For the first time in history a MP representing Dudden Hill Ward has voted to increase tuition fees. Brent Central MP Sarah Teather has voted for the unprecedented hike in tuition fees and has broken this personal pledge she made to the National Union of Students.
When fees were first introduced through the Teaching and Higher Education Bill in 1998, then MP for Brent East, Ken Livingstone voted against his own Government. In 2004, to Sarah Teather’s credit she voted against the introduction of variable fees which raised University tuition fees in effect to around £3,000 a year with then Lib Dem leader Charles Kennedy deeply opposing the increase in fees. This time around, former Lib Dem leader Charles Kennedy who Sarah Teather instigated the ousting of, voted against his own Party and therefore against increasing the fee cap to £9,000 a year. Teather on the other hand sided with Nick Clegg and David Cameron.
As a member of a Government that was introducing this legislation, Sarah Teather had been silent on this issue and evidently avoiding public confrontation on how she vote. Given her track record on this issue, and the fact that she used her maiden speech in Parliament to highlight the point of student debt, I was hopeful that maybe her silence prior to the vote was because she was going to side with young people and vote against this unfair measure. Maybe she had listened to the protesters outside her constituency office. But no, in the end the roar of the ministerial car was louder than the voices of young people in Brent.
Tonight is the vote where a whole generation will learn the fate of their future. Whether they will be consigned with levels of unamiginable debt.
Despite daily protests outside her Willesden Green office, we are yet to hear a word from our Brent Central MP on how she will vote tonight. The Coalition Government Minister was one of those who signed the NUS pledge (not to be confused with a promise of course) that she would personally vote against any rise in tuition fees.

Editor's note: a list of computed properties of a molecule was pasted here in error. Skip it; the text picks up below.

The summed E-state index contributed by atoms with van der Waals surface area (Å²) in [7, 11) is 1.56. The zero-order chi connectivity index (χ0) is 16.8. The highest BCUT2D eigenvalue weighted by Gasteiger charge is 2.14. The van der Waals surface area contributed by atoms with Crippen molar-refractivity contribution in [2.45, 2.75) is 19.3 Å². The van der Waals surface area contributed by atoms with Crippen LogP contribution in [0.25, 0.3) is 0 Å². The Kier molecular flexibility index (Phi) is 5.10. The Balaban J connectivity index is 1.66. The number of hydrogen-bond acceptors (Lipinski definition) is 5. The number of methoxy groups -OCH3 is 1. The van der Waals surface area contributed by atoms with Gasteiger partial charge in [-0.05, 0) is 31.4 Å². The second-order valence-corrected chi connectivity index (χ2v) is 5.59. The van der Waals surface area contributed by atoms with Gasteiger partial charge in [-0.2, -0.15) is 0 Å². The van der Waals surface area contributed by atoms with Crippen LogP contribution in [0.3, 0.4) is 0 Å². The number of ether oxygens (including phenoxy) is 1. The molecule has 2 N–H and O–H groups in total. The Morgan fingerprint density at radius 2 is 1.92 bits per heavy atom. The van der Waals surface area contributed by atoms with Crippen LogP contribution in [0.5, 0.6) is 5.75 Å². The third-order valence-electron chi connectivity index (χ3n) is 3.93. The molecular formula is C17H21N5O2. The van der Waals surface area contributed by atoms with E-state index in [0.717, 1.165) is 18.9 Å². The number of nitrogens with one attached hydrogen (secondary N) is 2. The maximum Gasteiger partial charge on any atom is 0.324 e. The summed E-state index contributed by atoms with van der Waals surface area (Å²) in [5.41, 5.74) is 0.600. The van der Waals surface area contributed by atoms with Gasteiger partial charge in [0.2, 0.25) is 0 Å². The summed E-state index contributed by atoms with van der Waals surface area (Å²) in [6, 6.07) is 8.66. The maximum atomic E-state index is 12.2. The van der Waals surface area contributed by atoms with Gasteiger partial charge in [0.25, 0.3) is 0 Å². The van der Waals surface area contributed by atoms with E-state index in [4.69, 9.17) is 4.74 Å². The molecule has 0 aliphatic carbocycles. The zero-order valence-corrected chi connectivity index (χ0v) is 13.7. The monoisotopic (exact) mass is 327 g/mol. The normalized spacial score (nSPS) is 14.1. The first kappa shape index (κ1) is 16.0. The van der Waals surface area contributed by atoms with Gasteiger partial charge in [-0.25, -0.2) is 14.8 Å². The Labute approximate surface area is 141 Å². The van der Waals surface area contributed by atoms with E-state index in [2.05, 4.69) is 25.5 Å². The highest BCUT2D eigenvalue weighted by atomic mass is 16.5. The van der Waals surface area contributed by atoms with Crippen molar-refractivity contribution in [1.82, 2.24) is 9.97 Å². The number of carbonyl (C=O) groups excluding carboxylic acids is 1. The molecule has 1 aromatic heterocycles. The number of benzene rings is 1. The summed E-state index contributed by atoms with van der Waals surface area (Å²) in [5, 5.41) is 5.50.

She has remained tight lipped even until today on the issue with the people of Brent having no idea what her thoughts are on the issue or how she will vote. Sky News tried to get an answer from her yesterday with no success (LINK).
All we’ve had so far is four word expletives (LINK).
I think this is a good thing as it means there is still hope. People in Brent will just have to wait in hope tonight to see if our local MP honours her pledge or if she sells out and condemns a generation of young people to a lifetime of debt.
The Coalition of cabinet millionaires just do not have a clue how difficult their intention to treble fees will make going to University for young people from middle and lower income families.
They have benefitted themselves having free higher education and now they want people to pay up to £9,000 a year in fees. If we’re all in this together, every MP who votes for the fee cap rise should pay £27,000 into the higher education system.
THIS WILL RUIN THE LIFE CHANCES OF A GENERATION!
They are intent on tackling the deficit within one Parliamentary term because they say that the economy should not be built on a foundation of debt. But they think it’s ok for young people to be consigned with debts of up to £50,000 and build their whole lives on a foundation of debt. Where is the logic in that?
When they wanted to sell these extreme cuts, the Conservative and Liberal Democrats would turn moist-eyed and say it was “immoral” to “burden the next generation with higher debts.” So as a solution they have introduced a program that will burden the next generation with much higher debts.
Johan Hari, the Independent
During the years when young people have begun to work, are at the prime age to start up families and enter the housing market for the first time, a chunk of their disposable income will be removed from them at the time when they are in most need of it as they will have to deal with their student debt – thereby affecting their future life choices.
The Lib Dem comeback seems to be that it’s all Gordon Brown and the previous Labour Government’s fault. I disagree strongly – but you can blame Gordon Brown all you want… it doesn’t change the fact that Nick Clegg lied.